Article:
Tesla’s quarterly earnings will be released Tuesday, and analysts are expecting another record-breaking quarter.
Tesla is poised for a record quarterly earnings on supply. Tesla’s CEO Elon Musk said that the company will be able to make as many as 100,000 cars per year.
Tesla Inc. TSLA -0.67% is poised to post its third straight quarterly profit, due in part to its ability to overcome ongoing global supply-chain difficulties.
Despite component shortages that have hampered automakers this year, Tesla delivered over 241,300 cars to consumers in the three months ending in September, increasing nearly 73 percent from a year earlier.
An increase in sales of cars built in China, which is now home to Tesla’s biggest auto factory by production, fueled that rise.
According to analysts polled by FactSet, Tesla is expected to announce a third-quarter profit of roughly $1.3 billion after the bell on Wednesday, up from $331 million a year ago. Revenue is expected to be approximately $13.6 billion, up from $8.8 billion in the third quarter of previous year.
According to experts, Tesla is more vertically integrated than many other automakers, which has aided the business in navigating the chip shortage more easily than some of its rivals. “Given its software lead, Tesla has a superior capacity to pivot in chip sourcing,” Credit Suisse Group AG analyst Dan Levy said in a recent letter to investors.
A Tesla vehicle skeleton at a showroom in China, which is currently home to Tesla’s biggest auto facility by production.
Sheldon Cooper/Zuma Press photo
According to FactSet, analysts predict Tesla’s car deliveries to rise to roughly 266,000 in the current quarter, putting the firm on track to deliver over 900,000 vehicles to consumers by 2021. The firm has said that it plans to raise deliveries by more than half a million automobiles from last year’s tally of almost half a million.
Tesla stock has risen in recent weeks, finishing Tuesday at $864.27, close to its January high of $883.09.
Finding remedies for component shortages, on the other hand, hasn’t been cheap.
“We are witnessing tremendous cost pressure in our supply chain,” CEO Elon Musk stated earlier this month at the company’s annual shareholders meeting. “The amount of money we’re spending on flying components all over the globe isn’t fantastic, but it’s hopefully just temporary.”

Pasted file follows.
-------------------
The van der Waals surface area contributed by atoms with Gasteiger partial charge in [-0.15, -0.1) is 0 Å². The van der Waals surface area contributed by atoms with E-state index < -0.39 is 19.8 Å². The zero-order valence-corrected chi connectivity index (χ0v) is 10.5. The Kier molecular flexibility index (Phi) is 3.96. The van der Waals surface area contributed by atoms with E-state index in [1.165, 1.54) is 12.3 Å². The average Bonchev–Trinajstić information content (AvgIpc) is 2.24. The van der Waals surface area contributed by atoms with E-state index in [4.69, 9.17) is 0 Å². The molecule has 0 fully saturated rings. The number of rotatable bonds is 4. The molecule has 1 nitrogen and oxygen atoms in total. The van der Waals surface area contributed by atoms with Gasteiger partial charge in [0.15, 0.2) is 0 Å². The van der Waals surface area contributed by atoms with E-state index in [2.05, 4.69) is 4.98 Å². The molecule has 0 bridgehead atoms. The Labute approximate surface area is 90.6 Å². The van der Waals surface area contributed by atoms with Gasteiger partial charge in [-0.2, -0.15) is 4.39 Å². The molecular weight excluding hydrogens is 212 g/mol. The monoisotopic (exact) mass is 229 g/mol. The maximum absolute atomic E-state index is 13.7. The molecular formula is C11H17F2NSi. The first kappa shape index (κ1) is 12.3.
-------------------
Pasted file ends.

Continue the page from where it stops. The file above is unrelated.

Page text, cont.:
At the conference, Mr. Musk also mentioned that component shortages were causing Tesla product delays. The launch of the company’s Cybertruck pickup has been delayed by nearly a year. The commencement of production is now expected to be in late 2022. The company’s long-delayed semitrailer vehicle, which was supposed to be delivered in 2019, has been pushed back even further, to 2023.
Mr. Musk said, “We were really constrained by various supply-chain bottlenecks, like so many supply chains of so many different sorts, not just chips.”
Tesla will relocate its headquarters to Austin, Texas, according to CEO Elon Musk, who compared the plant in Fremont, California, to “Spam in a can.” He said that the electric car manufacturer will continue to grow in California. Brendan Smialowski/AFP/Getty Images photo
Mr. Musk, who is a regular on Tesla’s earnings calls, isn’t expected to appear on Wednesday. The billionaire, who also owns Space Exploration Technologies Corp. and has previously expressed dissatisfaction with his workload, said in July that he would no longer be participating in such calls by default.
Tesla plans to establish the framework for future expansion by building two new car plants by the end of the year, one in Austin, Texas, where the firm will relocate its headquarters, and the other outside of Berlin.
Meanwhile, the company’s sophisticated driver-assistance systems, which aid with activities like as maneuvering inside a highway lane, are coming under more scrutiny.
Last week, the federal auto-safety regulator, the National Highway Traffic Safety Administration, expressed worry that a lack of openness around such features—which do not make cars autonomous—could jeopardize safety supervision. After a series of collisions involving Teslas and one or more parked emergency vehicles, the agency launched an inquiry into Tesla’s Autopilot driver-assistance technology in August.
Tesla has yet to react to requests for comment on the investigation. Tesla has been required to disclose a large amount of information on its advanced driver-assistance systems as part of the NHTSA’s inquiry. The first set of data is handed to the National Highway Traffic Safety Administration on Friday.
Three electric car prototypes have been presented by Foxconn, the Taiwanese firm best known for building Apple goods. Stephanie Yang of the Wall Street Journal attended the launch event to learn more about how the firm is broadening its operations in order to get a footing in the car sector. I-Hwa Cheng/Bloomberg News photo
Rebecca Elliott can be reached at [email protected]
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Tesla is poised to have a record quarterly earnings call in the second quarter of 2021. The company has been posting impressive numbers, and it looks like Tesla will be able to continue its trend. Reference: tesla earnings call q2 2021.
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